Macrocarpium sessile (Torr.) Nakai
Swida sessilis (Torr.) A.Heller
Common Name: Blackfruit Dogwood
Cornus sessilis is a deciduous shrub or a small tree that can grow up to 5 metres tall[
The plant is probably harvested from the wild for local use as a food. It is sometimes grown as an ornamental.
Western N. America - northern California, southern Oregon.
An understorey plant, growing in moist ravines and along stream banks; at elevations from 60 - 2,000 metres[
|Cultivation Status||Ornamental, Wild
Cornus sessilis is a moderately cold-hardy plant, tolerating temperatures down to around -150°c when dormant.
An easily grown plant, it succeeds in any soil of good or moderate fertility[
], ranging from acid to shallow chalk[
]. Grows well in heavy clay soils. Succeeds in full sun or light shade[[
Plants can commence flowering when around 2 metres tall[
This species is very closely related to Cornus mas and Cornus officinalis[
Plants in this genus are notably resistant to honey fungus[
The following note is for the closely related Cornus officinalis. It can probably also be applied to this species[
]. The purple-black, ellipsoid fruit of this species is about 10 - 15mm long and 5 - 7mm wide, the thin layer of flesh enclosing a single, large seed[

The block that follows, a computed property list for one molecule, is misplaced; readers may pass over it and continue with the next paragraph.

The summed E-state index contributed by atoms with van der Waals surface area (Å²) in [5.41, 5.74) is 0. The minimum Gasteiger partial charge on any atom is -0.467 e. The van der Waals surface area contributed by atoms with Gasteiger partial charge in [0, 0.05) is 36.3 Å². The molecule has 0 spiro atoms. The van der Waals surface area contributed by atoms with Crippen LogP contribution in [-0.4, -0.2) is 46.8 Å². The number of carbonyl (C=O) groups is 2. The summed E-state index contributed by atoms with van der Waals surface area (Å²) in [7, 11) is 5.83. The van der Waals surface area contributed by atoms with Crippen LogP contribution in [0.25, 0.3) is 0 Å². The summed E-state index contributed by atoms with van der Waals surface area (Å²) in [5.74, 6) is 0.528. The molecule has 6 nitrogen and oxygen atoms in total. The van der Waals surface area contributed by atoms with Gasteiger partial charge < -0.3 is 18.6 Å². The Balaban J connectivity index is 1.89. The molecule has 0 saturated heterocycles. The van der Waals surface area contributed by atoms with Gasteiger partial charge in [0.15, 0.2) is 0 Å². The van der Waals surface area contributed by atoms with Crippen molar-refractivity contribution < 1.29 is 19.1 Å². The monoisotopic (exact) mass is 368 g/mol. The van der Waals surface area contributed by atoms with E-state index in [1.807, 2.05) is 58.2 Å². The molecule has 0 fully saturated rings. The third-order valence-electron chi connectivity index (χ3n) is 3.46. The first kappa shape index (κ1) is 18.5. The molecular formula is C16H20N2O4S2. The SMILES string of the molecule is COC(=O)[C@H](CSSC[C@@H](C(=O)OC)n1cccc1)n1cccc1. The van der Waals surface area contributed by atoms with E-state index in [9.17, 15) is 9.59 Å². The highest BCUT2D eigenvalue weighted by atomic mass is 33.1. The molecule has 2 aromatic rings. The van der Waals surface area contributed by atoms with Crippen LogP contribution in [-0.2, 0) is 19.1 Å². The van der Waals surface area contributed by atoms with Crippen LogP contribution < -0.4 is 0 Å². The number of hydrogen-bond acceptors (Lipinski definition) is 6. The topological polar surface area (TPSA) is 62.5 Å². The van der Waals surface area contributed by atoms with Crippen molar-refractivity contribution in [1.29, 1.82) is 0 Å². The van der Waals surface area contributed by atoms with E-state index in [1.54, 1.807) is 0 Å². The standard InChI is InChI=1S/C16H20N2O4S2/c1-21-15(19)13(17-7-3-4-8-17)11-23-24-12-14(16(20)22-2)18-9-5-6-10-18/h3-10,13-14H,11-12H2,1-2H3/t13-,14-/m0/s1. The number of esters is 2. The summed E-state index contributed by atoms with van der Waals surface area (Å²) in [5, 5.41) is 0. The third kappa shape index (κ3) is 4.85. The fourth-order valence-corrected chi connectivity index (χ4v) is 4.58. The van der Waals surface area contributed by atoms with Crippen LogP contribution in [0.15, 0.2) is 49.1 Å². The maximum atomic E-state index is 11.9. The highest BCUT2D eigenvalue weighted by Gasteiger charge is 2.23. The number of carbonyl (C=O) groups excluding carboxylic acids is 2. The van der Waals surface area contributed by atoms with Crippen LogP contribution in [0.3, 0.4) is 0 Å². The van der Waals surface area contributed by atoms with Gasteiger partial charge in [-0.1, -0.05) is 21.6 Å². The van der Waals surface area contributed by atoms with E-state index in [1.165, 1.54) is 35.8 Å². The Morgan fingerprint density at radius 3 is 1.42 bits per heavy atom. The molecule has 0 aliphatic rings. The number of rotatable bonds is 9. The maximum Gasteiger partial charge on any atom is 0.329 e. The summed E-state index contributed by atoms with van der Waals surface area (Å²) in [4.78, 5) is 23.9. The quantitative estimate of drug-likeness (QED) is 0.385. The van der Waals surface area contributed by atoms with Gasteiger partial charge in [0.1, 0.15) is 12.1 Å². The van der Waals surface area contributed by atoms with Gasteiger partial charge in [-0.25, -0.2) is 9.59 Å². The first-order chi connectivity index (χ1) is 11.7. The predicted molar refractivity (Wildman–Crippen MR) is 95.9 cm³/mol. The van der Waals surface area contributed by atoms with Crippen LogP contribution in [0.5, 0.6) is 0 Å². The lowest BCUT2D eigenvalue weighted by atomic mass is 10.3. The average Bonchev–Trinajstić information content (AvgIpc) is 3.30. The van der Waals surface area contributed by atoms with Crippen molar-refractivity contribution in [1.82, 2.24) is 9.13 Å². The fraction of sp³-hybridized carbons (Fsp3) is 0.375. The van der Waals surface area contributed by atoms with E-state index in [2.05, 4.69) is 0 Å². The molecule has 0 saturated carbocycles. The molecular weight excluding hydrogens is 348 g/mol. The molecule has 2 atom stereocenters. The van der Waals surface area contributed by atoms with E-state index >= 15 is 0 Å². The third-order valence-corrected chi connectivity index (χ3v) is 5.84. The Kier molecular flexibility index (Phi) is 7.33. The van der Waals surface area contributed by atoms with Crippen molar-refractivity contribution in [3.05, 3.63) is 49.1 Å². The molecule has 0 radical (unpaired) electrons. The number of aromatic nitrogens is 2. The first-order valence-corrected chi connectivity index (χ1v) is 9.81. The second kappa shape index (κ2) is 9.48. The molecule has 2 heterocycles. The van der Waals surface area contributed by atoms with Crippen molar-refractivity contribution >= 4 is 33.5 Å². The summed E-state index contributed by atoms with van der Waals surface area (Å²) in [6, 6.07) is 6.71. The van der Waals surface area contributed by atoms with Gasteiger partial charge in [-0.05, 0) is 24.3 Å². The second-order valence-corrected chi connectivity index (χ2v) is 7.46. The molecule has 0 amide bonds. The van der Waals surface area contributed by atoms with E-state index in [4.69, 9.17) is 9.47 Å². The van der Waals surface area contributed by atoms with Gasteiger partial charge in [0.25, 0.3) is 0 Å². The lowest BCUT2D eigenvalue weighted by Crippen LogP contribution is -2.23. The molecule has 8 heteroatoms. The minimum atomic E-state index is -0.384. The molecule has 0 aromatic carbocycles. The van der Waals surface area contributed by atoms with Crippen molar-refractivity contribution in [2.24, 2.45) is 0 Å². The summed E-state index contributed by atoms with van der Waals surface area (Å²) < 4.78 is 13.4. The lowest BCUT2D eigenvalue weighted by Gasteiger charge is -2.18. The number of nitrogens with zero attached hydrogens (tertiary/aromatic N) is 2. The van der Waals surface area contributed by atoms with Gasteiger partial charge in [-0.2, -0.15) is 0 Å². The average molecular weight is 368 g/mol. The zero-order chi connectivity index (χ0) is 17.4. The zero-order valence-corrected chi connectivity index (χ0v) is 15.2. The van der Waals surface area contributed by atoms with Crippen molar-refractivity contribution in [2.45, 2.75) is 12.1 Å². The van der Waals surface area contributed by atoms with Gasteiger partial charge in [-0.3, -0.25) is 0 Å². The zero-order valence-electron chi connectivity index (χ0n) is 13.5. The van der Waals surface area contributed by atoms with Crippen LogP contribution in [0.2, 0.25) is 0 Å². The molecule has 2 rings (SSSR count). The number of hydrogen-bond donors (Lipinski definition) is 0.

Fruit - raw or cooked[
]. The fully ripe fruit is quite pleasant but slightly astringent[
]. It is about 1.5cm long[
]. The fruit contains about 8.6% sugars, 2.9% malic acid, 0.74% ash[
Seed - best sown as soon as it is ripe in a cold frame or in an outdoors seedbed if there is sufficient seed[
]. The seed must be separated from the fruit flesh since this contains germination inhibitors[
]. Stored seed should be cold stratified for 3 - 4 months and sown as early as possible in the year[
]. Scarification may also help as may a period of warm stratification before the cold stratification[
]. Germination, especially of stored seed, can be very slow, taking 18 months or more[
]. Prick out the seedlings of cold-frame sown seeds into individual pots as soon as they are large enough to handle and grow the plants on for their first winter in a greenhouse, planting out in the spring after the last expected frosts.
Cuttings of half-ripe side shoots, mid summer in a frame.
Cuttings of mature wood of the current year's growth, taken with a heel if possible, autumn in a cold frame. High percentage[
Layering of new growth in early summer/July. Takes 9 months[